#44 p de vos

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Posted 03 February 2003 - 07:54

Could not help but notice the number of times Monaco was mentioned in this thread. Even Phoenix once (Moreno.)

I've always held a street circuit like these to be a particularly demanding form of the art - if playing F1 computer games prove anything, it bears this out. At other virtual circuits there is time to look at the virtual pit signals, but at virtual Monaco I often find it takes so much attention to keep the car on the virtual racing line, that one tends to miss the virtual position etc. info, lap after virtual lap.

Has there been a thread about the special skills needed to be good on circuits like these, and examples of drivers shining here, more so than elsewhere? I think Servoz-Gavin is an obvious mention here, along with some others already named in this thread.

#45 dbltop

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Posted 03 February 2003 - 09:32

I totally agree that Mark Donohue was WDC material, in fact I would rate him as one of US's best ever. If he and Penske had gone to F1 fulltime sooner, together they would have won many many races. Unfortunately it was not to be :( . So I guess it is more unfinished business than one hit wonder.

#46 bill moffat

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Posted 03 February 2003 - 10:55

Originally posted by Alan Lewis


Wasn't Servoz-Gavin's career also ended prematurely by an eye injury of some sort? I don't recall the full details - if I ever knew them in the first place - but I seem to remember that he kept it quiet at the time and it only came out later. I'm certainly not saying that was the only reason he never shone, but it just rang a bell when his name was mentioned.

APL


Yes JS-G , like Helmut Marko , had an F1 career terminated through an eye injury. JS-G injured his eye during an off-roading ( ie non-F1) accident and I believe it was his self-perceived concerns regarding his eyesight that culminated in his retirement.

Georges Francis S-G (where did the "Johnny" come from ?) always seemed to be an enigmatic personality. I think he went on to have a career as a solo yachtsman ..is this right ?

#47 Ed Kooij

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Posted 03 February 2003 - 11:38

some names from recent history spring to mind:

Johnny Herbert's wins. Although not fair to judge any driver by his results while partnering MS, the wins in 1995 were lucky at best, and his win in 1998? 1999? was close to a miracle. Outpaced all season by Barrichello, but scoring Stewart's only win...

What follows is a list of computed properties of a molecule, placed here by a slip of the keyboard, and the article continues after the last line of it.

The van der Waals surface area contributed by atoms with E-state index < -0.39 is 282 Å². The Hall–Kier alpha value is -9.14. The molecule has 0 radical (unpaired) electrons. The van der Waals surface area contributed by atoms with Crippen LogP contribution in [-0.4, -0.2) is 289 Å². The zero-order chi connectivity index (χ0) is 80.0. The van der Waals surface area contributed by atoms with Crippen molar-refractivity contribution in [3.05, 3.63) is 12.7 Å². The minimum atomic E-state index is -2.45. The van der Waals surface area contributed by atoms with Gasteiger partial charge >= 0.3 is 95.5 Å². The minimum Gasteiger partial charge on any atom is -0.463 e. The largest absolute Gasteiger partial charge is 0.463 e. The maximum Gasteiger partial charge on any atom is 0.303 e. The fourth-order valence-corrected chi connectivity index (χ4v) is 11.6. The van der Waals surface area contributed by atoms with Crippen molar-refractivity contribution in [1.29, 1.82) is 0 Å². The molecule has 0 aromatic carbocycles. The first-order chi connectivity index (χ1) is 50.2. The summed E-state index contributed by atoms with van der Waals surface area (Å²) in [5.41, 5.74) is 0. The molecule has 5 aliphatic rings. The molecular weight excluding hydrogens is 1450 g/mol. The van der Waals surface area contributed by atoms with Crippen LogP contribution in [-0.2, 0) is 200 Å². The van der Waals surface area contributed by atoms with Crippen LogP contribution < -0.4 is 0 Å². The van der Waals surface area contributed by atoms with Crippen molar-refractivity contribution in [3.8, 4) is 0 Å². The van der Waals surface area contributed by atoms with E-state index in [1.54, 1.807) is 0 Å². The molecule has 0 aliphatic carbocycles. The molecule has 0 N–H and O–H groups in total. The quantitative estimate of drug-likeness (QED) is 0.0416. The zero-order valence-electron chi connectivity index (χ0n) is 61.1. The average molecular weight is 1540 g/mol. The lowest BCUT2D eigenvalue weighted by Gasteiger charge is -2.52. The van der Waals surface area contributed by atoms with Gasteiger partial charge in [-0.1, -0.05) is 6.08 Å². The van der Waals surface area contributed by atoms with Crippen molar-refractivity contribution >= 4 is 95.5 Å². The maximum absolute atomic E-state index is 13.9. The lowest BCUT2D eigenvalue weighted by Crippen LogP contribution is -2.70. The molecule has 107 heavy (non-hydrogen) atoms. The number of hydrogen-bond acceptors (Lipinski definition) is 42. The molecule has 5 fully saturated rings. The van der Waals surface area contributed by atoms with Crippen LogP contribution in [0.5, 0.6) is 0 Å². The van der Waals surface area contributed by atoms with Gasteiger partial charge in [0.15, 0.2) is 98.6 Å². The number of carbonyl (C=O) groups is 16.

Although I love Alesi for his style and passion, I think he qualifies when it comes to winning...

did anyone already mention Martini's qualifying performance for the 1990 US GP? Drove a last year's chassis to front row, in a year when his average qualifying performance without that result was 14.something-or-other.

#48 petefenelon

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Posted 03 February 2003 - 12:13

Originally posted by bill moffat


Georges Francis S-G (where did the "Johnny" come from ?) always seemed to be an enigmatic personality. I think he went on to have a career as a solo yachtsman ..is this right ?


I believe he did, yes - and survived quite a nasty fire on his boat.

pete

#49 ensign14

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Posted 03 February 2003 - 17:39

I keep thinking of ones as I go. Earl Ross - NASCAR Rookie of the Year in c 1974, and a race winner to boot, but never got another shot at the big time.

Other one-time winners who seemed to miss out undeservedly on a better chance include Sam McQuagg and Lennie Pond.

#50 petefenelon

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Posted 03 February 2003 - 18:26

Originally posted by Ed Kooij
some names from recent history spring to mind:
did anyone already mention Martini's qualifying performance for the 1990 US GP? Drove a last year's chassis to front row, in a year when his average qualifying performance without that result was 14.something-or-other.


Ahhh, that M189 on Pirelli gumballs. A lovely little car. I'm hoping Minardi can occasionally equal that kind of performance again now -- if they can actually find any tyres to race on. :(


pete